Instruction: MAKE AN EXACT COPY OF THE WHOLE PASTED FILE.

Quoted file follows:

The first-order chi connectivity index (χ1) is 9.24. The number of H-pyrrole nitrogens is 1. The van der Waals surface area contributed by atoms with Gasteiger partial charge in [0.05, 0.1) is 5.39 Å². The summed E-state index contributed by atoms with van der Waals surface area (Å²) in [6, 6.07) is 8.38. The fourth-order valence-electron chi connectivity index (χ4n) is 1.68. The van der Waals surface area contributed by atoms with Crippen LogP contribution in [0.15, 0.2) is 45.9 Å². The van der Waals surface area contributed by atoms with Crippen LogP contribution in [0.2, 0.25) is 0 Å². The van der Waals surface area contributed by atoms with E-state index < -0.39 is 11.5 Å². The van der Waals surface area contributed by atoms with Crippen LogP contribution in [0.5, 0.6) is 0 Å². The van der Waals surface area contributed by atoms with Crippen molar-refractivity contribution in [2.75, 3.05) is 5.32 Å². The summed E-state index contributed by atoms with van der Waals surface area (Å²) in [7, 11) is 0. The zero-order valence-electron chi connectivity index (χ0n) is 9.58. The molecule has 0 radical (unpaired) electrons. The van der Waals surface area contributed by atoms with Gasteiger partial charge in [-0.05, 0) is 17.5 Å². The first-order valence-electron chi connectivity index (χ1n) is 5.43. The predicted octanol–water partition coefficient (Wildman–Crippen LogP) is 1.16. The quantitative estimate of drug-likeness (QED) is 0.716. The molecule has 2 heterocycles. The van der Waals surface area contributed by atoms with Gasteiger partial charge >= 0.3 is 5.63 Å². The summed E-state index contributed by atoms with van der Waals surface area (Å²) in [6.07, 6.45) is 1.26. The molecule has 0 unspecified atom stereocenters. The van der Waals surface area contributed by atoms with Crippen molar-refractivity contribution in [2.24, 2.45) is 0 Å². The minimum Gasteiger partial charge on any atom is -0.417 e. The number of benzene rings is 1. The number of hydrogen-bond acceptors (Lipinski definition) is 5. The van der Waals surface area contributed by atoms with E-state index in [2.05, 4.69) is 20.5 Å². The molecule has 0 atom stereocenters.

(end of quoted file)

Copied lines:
The first-order chi connectivity index (χ1) is 9.24. The number of H-pyrrole nitrogens is 1. The van der Waals surface area contributed by atoms with Gasteiger partial charge in [0.05, 0.1) is 5.39 Å². The summed E-state index contributed by atoms with van der Waals surface area (Å²) in [6, 6.07) is 8.38. The fourth-order valence-electron chi connectivity index (χ4n) is 1.68. The van der Waals surface area contributed by atoms with Crippen LogP contribution in [0.15, 0.2) is 45.9 Å². The van der Waals surface area contributed by atoms with Crippen LogP contribution in [0.2, 0.25) is 0 Å². The van der Waals surface area contributed by atoms with E-state index < -0.39 is 11.5 Å². The van der Waals surface area contributed by atoms with Crippen LogP contribution in [0.5, 0.6) is 0 Å². The van der Waals surface area contributed by atoms with Crippen molar-refractivity contribution in [2.75, 3.05) is 5.32 Å². The summed E-state index contributed by atoms with van der Waals surface area (Å²) in [7, 11) is 0. The zero-order valence-electron chi connectivity index (χ0n) is 9.58. The molecule has 0 radical (unpaired) electrons. The van der Waals surface area contributed by atoms with Gasteiger partial charge in [-0.05, 0) is 17.5 Å². The first-order valence-electron chi connectivity index (χ1n) is 5.43. The predicted octanol–water partition coefficient (Wildman–Crippen LogP) is 1.16. The quantitative estimate of drug-likeness (QED) is 0.716. The molecule has 2 heterocycles. The van der Waals surface area contributed by atoms with Gasteiger partial charge >= 0.3 is 5.63 Å². The summed E-state index contributed by atoms with van der Waals surface area (Å²) in [6.07, 6.45) is 1.26. The molecule has 0 unspecified atom stereocenters. The van der Waals surface area contributed by atoms with Crippen molar-refractivity contribution in [2.24, 2.45) is 0 Å². The minimum Gasteiger partial charge on any atom is -0.417 e. The number of benzene rings is 1. The number of hydrogen-bond acceptors (Lipinski definition) is 5. The van der Waals surface area contributed by atoms with E-state index in [2.05, 4.69) is 20.5 Å². The molecule has 0 atom stereocenters.